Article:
In AMS, the material being analyzed is bombarded with cesium atoms, which sputters off carbon atoms so the ratio of carbon-14 to carbon-12 can be measured.
The researchers tested the accuracy of carbon-14 dating in 29 animal and plant tissues killed and collected on known dates from 1905 to 2008. The samples included elephant tusks and molars, hippo tusks and canine teeth, oryx horn, hair from monkeys and elephant tails, and some grasses collected in Kenya in 1962.
Samples came from museums in Africa and elsewhere, and from Amina, an elephant that died naturally in Kenya in 2006, and from Misha, an African elephant euthanized in 2008 due to declining health at Utah’s Hogle Zoo in Salt Lake City.
The analysis revealed that various tissues that formed at the same time have the same carbon-14 levels, and that grasses and the animals eating them had the same levels. By determining carbon-14 in these samples of known ages, the researchers now can measure carbon-14 levels in other ivory to determine its age, within about a year.
The four oldest samples—from animals that died between 1905 and 1953—had minimal carbon-14 because they died before atmospheric nuclear weapons tests. So the test can identify pre-1955 ivory by its low, pre-nuclear-test levels of carbon-14.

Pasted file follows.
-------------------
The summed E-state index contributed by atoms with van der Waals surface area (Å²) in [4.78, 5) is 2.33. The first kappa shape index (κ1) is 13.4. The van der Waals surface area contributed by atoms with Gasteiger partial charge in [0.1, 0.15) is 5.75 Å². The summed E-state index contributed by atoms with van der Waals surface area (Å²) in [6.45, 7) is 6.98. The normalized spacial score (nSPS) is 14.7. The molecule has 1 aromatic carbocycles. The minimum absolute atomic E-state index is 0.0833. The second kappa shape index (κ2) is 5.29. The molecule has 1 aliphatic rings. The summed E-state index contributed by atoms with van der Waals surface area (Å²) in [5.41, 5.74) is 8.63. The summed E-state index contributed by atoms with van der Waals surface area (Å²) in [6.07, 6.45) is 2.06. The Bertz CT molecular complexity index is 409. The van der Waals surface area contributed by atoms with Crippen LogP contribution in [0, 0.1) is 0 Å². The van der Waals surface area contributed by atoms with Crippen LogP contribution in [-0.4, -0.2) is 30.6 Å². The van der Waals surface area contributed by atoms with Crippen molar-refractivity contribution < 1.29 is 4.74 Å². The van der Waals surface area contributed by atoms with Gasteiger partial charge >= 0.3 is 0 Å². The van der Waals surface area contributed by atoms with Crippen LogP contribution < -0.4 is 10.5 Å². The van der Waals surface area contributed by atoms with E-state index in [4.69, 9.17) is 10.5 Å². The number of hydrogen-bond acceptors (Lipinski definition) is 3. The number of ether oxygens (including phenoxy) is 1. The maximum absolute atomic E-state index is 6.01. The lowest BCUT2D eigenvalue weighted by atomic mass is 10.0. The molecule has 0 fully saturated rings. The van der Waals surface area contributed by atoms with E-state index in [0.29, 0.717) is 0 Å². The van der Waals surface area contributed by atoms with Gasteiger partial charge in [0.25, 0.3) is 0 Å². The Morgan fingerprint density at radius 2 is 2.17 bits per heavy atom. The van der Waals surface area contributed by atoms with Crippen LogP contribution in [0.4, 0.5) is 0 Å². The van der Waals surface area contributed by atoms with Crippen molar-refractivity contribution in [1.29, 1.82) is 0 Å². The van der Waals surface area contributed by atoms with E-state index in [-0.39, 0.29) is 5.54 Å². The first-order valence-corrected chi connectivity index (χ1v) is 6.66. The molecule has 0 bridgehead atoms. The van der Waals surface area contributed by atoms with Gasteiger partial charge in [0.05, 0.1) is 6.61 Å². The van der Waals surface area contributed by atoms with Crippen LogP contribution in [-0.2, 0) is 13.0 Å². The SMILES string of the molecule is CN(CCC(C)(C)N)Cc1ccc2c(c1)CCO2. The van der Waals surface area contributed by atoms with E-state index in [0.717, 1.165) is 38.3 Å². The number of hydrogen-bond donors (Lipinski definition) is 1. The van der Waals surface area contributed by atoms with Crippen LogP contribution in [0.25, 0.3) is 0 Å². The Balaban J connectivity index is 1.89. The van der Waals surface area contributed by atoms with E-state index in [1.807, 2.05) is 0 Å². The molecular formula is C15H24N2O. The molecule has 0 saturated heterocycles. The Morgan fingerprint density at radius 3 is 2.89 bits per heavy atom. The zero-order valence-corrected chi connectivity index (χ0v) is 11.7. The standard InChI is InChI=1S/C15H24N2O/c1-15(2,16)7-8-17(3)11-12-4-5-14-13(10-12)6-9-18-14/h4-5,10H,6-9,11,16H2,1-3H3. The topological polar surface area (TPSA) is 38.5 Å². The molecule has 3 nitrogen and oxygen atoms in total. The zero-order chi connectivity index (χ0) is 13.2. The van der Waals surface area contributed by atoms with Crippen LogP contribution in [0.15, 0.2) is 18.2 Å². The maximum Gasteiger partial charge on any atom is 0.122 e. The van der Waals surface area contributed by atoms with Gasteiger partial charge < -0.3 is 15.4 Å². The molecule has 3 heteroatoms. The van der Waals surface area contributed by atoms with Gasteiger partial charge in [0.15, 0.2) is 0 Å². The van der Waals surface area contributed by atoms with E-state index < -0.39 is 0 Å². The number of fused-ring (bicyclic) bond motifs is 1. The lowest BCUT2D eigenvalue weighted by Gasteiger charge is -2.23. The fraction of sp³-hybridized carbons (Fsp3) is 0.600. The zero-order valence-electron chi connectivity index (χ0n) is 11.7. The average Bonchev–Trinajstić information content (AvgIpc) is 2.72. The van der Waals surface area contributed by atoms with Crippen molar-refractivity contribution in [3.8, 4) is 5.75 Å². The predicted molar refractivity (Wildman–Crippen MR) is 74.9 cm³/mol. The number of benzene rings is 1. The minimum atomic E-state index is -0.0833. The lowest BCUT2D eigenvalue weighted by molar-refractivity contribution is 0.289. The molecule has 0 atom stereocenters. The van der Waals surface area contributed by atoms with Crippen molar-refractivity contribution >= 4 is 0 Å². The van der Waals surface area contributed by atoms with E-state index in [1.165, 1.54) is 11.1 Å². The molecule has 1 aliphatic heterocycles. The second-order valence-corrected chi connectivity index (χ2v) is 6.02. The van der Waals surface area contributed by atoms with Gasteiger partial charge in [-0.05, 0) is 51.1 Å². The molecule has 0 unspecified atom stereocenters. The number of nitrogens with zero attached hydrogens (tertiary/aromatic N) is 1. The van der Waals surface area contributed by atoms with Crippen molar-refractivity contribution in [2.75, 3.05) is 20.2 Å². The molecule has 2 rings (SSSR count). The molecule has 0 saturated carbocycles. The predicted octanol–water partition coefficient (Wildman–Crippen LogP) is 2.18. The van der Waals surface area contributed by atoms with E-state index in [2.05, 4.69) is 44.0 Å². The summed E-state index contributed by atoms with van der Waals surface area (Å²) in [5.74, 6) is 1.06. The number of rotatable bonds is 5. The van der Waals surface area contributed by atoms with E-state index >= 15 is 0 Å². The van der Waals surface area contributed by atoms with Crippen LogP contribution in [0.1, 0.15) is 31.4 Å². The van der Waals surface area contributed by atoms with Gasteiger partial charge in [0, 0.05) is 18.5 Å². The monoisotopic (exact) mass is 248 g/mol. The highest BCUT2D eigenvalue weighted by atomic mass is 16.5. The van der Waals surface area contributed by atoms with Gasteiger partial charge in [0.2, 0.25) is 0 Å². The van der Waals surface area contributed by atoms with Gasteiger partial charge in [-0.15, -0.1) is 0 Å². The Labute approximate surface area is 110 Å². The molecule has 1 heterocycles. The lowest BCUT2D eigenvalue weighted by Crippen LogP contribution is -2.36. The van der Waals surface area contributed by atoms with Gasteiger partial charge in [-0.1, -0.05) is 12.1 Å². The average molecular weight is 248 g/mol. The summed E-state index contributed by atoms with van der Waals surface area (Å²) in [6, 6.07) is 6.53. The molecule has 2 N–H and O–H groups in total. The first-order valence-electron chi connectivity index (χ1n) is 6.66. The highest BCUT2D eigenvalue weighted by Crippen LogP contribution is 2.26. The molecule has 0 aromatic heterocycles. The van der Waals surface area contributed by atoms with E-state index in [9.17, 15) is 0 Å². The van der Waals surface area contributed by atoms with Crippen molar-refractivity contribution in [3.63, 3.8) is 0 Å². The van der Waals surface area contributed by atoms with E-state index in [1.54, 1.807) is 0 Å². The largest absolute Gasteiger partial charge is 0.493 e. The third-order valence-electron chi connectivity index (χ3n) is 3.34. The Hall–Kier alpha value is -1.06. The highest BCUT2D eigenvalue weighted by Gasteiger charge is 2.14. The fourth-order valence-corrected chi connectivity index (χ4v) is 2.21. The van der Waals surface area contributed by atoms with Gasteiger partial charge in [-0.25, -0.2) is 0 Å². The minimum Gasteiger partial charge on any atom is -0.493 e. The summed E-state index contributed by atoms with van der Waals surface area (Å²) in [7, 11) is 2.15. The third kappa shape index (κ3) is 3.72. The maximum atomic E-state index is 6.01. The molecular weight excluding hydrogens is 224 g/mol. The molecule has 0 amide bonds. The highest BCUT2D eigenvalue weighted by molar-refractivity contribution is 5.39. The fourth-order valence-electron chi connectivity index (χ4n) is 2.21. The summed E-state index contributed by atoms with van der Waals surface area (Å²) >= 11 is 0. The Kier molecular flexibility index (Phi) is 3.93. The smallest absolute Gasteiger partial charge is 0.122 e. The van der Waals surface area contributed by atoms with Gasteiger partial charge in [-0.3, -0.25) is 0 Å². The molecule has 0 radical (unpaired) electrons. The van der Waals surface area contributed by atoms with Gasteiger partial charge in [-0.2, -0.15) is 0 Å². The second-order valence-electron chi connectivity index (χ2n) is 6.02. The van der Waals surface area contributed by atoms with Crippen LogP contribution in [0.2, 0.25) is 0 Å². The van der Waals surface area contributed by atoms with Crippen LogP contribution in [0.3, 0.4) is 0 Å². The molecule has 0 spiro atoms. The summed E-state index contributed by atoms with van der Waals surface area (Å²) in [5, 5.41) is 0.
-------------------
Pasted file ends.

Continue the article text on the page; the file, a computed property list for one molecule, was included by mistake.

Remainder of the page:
Cerling said the method can determine the year of death for any animal killed after 1955, identifying the time of the most recent tissue formation – at the base of a tusk or tooth, for example. The method is less precise for animals killed more recently; it can tell if an animal died between 2010 and 2013 but cannot be more precise, this long after atmospheric testing ceased.
It takes about 5,700 years for half of the starting amount of carbon-14 to decay radioactively. But the amount in Earth’s atmosphere after the 1950s and 1960s bomb tests faded much more quickly because oceans and trees absorb carbon dioxide—including carbon-14—from the atmosphere. So the method won’t work for tusks or other tissues that grow after about 15 years from now, when atmospheric carbon-14 returns to pre-bomb levels.
While the method’s use against poaching is important, “the scientific part is the importance of understanding time in the formation of animal tissues and how diet and physiology is recorded in those tissues over time” as they grow, Cerling said.
The study was funded by the National Science Foundation, the National Geographic Society and the University of Utah. In addition to Uno, Fisher and Cerling, authors of the study are Jay Quade, of the University of Arizona; George Wittemyer of Colorado State University; Iain Douglas-Hamilton, founder of Save the Elephants; and Samuel Andanje, Patrick Omondi and Moses Litoroh, all of the Kenya Wildlife Services.